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View Full Version : treadmill vs vicon vs insole pressure sensors: summary ofresponses



jbrownjohn18
01-15-2006, 06:21 PM
Last summer (16/7/2005) I posted a query about the validity of inverse methods for recovering GRF compared to direct force measurements. Belatedly I have gathered the responses as below.

Many thanks to everyone who responded.

I aim (funding permitting) to try this out via a combination of 3D treadmill and imaging system to assemble a structure-friendly 3D GRF database that reflects the influence on gait of moving contact surfaces and fellow pedestrians. If anyone is interested in this area (i.e. from the point of view of human effects on structures and vice versa) please contact me as our research team, being civil engineers, could certainly benefit from a bit of collaboration.

James.brownjohn@sheffield.ac.uk


ORIGINAL POST:

As a structural engineer, I have interests in determining directly or indirectly the 3D contact forces between a pedestrian and a structure (e.g. bridge or floor).

Ultimately it would be great to be able to measure these forces for a structure that moves significantly.

This is (still) an interesting topic in structural engineering and leads into identification of physical explanations for observed phenomena.

Without having something like a 3D tekscan or array of force plates covering the entire walking area it would seem impossible to measure directly and I’m not sure if Vicon can be used well in extended open areas. So for now getting reliable continuous footfall force data probably needs to be constrained to the lab.

Treadmills (e.g. ADAL 3D) appeal for a number of reasons, but naturally there is a question about the validity due to the artificial condition of not actually moving forwards and maintaining a constant speed.

Alternatives could be Vicon system (which I guess requires knowledge of body mass distribution) and insole or other footwear (but I want forces in a constant Cartesian axis system).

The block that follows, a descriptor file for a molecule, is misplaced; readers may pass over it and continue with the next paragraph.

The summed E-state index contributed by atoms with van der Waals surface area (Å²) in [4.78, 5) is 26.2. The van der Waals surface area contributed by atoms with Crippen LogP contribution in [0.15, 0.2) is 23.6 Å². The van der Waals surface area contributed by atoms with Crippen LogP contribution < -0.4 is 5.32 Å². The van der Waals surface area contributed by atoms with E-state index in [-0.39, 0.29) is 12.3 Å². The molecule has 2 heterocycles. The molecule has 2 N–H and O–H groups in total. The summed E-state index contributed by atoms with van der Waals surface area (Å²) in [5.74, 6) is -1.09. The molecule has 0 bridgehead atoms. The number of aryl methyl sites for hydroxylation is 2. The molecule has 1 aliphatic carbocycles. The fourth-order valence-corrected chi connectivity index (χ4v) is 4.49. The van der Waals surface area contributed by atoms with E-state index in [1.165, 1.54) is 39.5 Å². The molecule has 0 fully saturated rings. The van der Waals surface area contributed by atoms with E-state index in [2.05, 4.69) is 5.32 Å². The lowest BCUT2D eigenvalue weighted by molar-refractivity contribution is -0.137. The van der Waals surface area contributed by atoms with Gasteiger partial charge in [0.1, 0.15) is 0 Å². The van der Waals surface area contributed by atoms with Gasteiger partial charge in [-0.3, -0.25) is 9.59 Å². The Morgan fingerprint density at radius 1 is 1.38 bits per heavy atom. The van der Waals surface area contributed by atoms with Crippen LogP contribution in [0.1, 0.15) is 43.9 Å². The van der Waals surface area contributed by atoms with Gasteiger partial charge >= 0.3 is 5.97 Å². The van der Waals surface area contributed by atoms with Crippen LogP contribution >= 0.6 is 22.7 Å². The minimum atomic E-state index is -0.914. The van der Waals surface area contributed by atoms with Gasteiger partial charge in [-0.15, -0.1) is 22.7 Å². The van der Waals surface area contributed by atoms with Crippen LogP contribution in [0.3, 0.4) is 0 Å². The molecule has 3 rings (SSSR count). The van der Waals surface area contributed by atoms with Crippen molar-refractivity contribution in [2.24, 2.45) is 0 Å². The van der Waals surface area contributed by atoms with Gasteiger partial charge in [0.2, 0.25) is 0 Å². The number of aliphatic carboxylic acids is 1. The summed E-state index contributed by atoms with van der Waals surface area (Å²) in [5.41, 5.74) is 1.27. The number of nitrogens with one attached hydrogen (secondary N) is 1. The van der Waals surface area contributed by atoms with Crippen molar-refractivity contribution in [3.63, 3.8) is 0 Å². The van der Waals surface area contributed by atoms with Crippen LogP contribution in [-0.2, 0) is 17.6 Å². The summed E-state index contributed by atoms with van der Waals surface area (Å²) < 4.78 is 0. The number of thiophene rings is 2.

Can anyone point me to research that compares force identification methods or can anyone offer their €0.02 worth?

James MW Brownjohn
Professor of Structural Dynamics
Vibration Engineering Section
Department of Civil and Structural Engineering
University of Sheffield
Mappin Street
SHEFFIELD S1 3JD
james.brownjohn@sheffield.ac.uk



RESPONSE 1:

Dear Prof James Brownjohn,
An alterative treadmill to consider would be the 'Woodway' non motorised treadmill in combination with a 'Fitness Technology' system which has this integrated with a 4 load cell force plate - this is an Australian company developed with Prof Robert Newton. The software and system allows for continuous footfall movement contact forces in the X, Y and Z planes. Sorry I don't have any of the company links to assist you with.

Regards
Dale Chapman
PhD candidate
School of Exercise, Biomedical and Health Sciences Edith Cowan University Perth, Australia


INDIRECT RESPONSE 2:

Dear Professor Brownjohn,

There is currently research going on at our biomedical signals and systems group, at the university of Twente, Enschede, The Netherlands. I am not part of this research, and two of the researchers are on holiday, but if you are interested, I have forwarded some conference abstracts that they have written regarding this, also a paper is due to appear in IEEE transactions on neural rehabilitation, leading author Veltink, P.H. I checked and it is not yet on the IEEE website.